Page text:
The information of perception, therefore, is greater the smaller the angle \( \varphi = \angle(\vec{a},\vec{b}) \) because then the cosine is larger, so the vitality of the coupling of the two states is greatest when the vectors representing them are "glued" to each other. It is already a story about the best strategy, which will give the highest level of play due to the greatest vitality. Then the sum of products will pair larger factors (by absolute values) of one vector with larger factors of another as well as smaller ones with smaller ones, positive ones with positive ones and negative ones with negative. Hence the superior strategy which is responding to good with good and bad with bad, keeping to moderation and unpredictability.

The issue of uncertainty is fundamental. It is the force that drives everything. Choices spring from it, without it there is no information. The principal flow of the system towards smaller states of information should not be confused with the absence of options. Also, large systems that, due to the law of large numbers, or because they manage to lock their uncertainties into many small systems, should not be considered (absolutely) non-random. Only then can we understand the importance of uncertainty in general, and especially for matters of vitality such as winning games, economics, wars, or life itself.

Unlike a dead substance, living beings have greater perceptions, greater freedom, that is, they have greater vitality. They will not move exactly along the curved line t in the given image — along which the vector \( \vec{a} \) of the state of the dead object would go, gathering influences and driven by the aforementioned "probability force". Vitality means an excess of information (amount of options) and the ability to act violently despite the spontaneous course of things.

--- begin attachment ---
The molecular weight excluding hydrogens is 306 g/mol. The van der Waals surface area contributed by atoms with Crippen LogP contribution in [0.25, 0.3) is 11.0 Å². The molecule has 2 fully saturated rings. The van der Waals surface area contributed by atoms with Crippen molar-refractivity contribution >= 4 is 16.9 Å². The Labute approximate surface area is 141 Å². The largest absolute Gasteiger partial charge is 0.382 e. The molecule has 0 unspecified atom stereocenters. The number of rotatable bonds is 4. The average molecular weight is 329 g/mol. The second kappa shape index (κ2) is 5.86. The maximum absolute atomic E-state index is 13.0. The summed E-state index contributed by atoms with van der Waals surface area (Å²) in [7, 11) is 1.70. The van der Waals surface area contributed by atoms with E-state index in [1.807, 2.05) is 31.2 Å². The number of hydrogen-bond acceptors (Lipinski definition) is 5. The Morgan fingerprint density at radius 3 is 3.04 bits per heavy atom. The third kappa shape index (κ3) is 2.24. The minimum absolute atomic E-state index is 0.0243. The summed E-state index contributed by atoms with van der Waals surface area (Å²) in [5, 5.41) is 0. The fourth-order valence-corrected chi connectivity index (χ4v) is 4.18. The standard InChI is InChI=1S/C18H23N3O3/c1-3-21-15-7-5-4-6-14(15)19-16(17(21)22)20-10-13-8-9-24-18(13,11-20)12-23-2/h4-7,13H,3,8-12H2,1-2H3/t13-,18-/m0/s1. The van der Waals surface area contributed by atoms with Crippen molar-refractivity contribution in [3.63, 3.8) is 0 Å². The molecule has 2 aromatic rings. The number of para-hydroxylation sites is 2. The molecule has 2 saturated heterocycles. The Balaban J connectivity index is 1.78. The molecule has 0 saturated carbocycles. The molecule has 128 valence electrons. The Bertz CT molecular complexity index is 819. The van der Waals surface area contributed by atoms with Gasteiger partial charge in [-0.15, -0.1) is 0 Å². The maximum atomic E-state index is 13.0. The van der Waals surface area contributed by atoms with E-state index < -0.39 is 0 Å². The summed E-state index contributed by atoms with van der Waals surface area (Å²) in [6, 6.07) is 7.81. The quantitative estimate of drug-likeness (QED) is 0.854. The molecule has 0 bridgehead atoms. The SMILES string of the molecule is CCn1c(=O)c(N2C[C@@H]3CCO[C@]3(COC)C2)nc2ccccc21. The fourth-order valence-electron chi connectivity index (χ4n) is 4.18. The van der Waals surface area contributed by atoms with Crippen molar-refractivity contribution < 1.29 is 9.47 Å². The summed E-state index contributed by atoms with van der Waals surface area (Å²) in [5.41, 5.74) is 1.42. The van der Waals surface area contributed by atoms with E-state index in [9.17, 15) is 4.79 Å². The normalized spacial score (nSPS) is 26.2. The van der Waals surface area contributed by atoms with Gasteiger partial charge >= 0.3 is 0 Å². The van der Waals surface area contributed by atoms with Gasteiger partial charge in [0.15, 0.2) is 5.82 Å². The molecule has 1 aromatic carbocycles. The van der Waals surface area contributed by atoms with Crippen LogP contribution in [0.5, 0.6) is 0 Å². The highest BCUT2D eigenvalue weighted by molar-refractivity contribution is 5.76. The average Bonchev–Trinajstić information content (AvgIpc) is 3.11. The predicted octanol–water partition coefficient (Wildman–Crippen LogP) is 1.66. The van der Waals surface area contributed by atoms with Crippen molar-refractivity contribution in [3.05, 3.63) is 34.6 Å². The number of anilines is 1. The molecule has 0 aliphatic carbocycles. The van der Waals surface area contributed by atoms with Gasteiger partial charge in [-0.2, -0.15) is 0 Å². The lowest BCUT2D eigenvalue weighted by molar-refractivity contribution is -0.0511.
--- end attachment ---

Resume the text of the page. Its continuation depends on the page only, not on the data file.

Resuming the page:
It is incredible how much we can extract about the world around us from the theory of functionals, although (for now) we cannot concretely see all its numerous components even in the simplest phenomena (objects, subjects) of the macro-world.


Question: Intelligence then appears easily?


Answer: Actually, no. The truth is brutal, repulsive, we like to suppress it. It is unpleasant for us to recognize it, and it is a real miracle if it happens to us who are lonely, then cut off from trends and the right to society. Originality is the essence of intelligence, but it is also its curse.

Life is a rare phenomenon in space, and on Earth, where it is abundant, human-level intelligence is a miracle. Dinosaurs, for example, lasted and dominated the planet for millions of years, but never evolved into intelligent ones. This is because there are enough ways to spread vitality, once such an excess of information appears.